The PSTN network now provides infrastructure and services for public telecommunication and is the aggregate of the world’s circuit-switched telephone networks that are operated by national, regional, or local telephony operators. These consist of wires, fibre-optic cables, microwave transmission links, cellular networks, communications satellites and undersea telephone cables, all of which are interconnected by switching centres which allow for most telephones to communicate with each other. Originally a network of fixed-line analogue telephone systems, the PSTN is now almost entirely digital in its core network. It includes mobile and other networks, as well as fixed telephones. In the 1970s, the telecommunications industry began to implement a different service for transmitting data over much of the end-to-end equipment that was already in use in the PSTN. In the 1980s, the industry began planning for digital services assuming they would follow much the same pattern as voice services, and conceived end-to-end circuit-switched services, known as the Broadband Integrated Services Digital Network (B-ISDN) but this was overtaken by the Internet. At the turn of the 21st century, the oldest parts of the telephone network may still use analogue technology for the last mile or less to the end user, but digital technologies such as Digital subscriber line (DSL), Integrated Services Digital Network (ISDN) and optical fibre connectivity have become more common in this portion of the network. There are also many private networks, usually used by large companies and which are linked to the PSTN through limited ‘gateways’ such as a private branch exchange (PBX). This is like a small telephone exchange or switching system that serves a private organisation and permits sharing of central office trunks between internally installed telephones, and provides intercommunication between those internal telephones within the organisation without the use of their external lines. The central office lines provide connections to the PSTN network and the concentration aspect of a PBX permits the shared use of these lines between all stations in the organisation. The PBX enables two or more extensions to directly connect whilst not using the PSTN network. This method reduces the number of lines needed from the organisation to the public switched telephone network and saves on call charges. Besides telephones, other devices such as a fax machines or computer modems can be connected to the PBX and each may have its own, dedicated extension number that is usually mapped to the numbering scheme of the central office and the telephone number block allocated to the PBX. Also a large organisation may connect directly to its other offices by means of private circuits which are permanently connected, which if used enough allow the transmission of voice and data for a lower cost than normal calls. At one time these were done over analogue lines, then digital ones, but these are largely being overtaken by other services now including mobile phone and Internet services.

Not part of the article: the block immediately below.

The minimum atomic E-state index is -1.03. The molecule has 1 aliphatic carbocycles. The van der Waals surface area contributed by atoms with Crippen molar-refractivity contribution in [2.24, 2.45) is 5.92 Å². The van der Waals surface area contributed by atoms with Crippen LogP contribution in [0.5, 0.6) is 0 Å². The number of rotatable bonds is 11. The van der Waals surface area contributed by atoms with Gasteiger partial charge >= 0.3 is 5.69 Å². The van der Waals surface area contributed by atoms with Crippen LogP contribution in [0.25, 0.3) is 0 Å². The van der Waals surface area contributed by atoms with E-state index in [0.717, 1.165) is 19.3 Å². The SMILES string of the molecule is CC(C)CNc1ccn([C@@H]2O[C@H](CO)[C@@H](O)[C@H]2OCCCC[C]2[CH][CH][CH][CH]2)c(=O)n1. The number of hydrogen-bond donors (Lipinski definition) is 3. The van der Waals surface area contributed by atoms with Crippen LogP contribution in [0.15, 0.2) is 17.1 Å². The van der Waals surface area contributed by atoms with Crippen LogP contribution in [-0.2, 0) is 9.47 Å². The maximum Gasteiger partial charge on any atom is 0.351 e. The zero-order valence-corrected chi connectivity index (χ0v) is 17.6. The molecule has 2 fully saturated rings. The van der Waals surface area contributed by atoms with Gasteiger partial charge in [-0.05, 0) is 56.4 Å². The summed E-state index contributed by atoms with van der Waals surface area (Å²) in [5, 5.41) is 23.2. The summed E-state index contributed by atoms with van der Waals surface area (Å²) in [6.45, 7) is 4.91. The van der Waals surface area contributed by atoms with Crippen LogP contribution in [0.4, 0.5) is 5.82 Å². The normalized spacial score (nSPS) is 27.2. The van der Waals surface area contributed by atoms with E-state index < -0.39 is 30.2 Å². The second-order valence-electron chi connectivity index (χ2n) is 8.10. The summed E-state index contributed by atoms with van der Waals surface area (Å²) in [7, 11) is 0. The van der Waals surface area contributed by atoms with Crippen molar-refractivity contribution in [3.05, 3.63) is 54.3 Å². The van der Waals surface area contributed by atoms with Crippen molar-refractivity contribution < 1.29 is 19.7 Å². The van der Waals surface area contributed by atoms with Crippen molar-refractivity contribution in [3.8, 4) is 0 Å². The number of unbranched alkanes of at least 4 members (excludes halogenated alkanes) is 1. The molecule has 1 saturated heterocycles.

So far as the regulation of the communication industry is concerned, the Consultative Committee for International Telephony and Telegraphy (CCITT) was created in 1956 but was renamed in 1993 as the International Telecommunication Union – Telecommunication (ITU-T). It is one of the three sectors of the International Telecommunication Union (ITU), the other two sectors being Radio (ITU-R) and Development (ITU-D). The technical operation of the PSTN adheres to the standards created by the ITU-T which coordinates standards for telecommunications and information communication technology for such things as cybersecurity, machine learning, and video compression between its member states, private sector members, and academia members. These standards allow different networks in different countries to interconnect seamlessly. Technically it is the E.163 and E.164 standards which provide a single global address space for telephone numbers. The combination of the interconnected networks and the single numbering plan thus allow telephones around the world to dial each other. Here in the UK the regulation of communications has changed many times during the same period and most of the bodies have been merged into Ofcom, this being the independent regulator and competition authority for the UK industry. So to my mind, it shows that Alexander Bell’s idea of communications was an excellent starting point, but it has surely now developed way beyond his visions or expectations.
I am reminded…
I used to work for British Telecom and for a few years I worked as part of their Midland Region Mobile Exhibition Team. This involved the staffing of various exhibitions, mainly around the Midlands and on one occasion I was at a public agricultural show where the stand was in an open aircraft hangar. It was a bitterly cold day, but we were in our official uniforms of light grey trousers, thin white shirt, blue jacket with brass buttons and we were all freezing cold. So I found a nearby stall holder selling very thick navy blue jumpers that perfectly matched our uniforms and we bought those for ourselves. Our BT Exhibition Manager turned up and was not too happy, but he knew we needed them so the extra clothing was approved!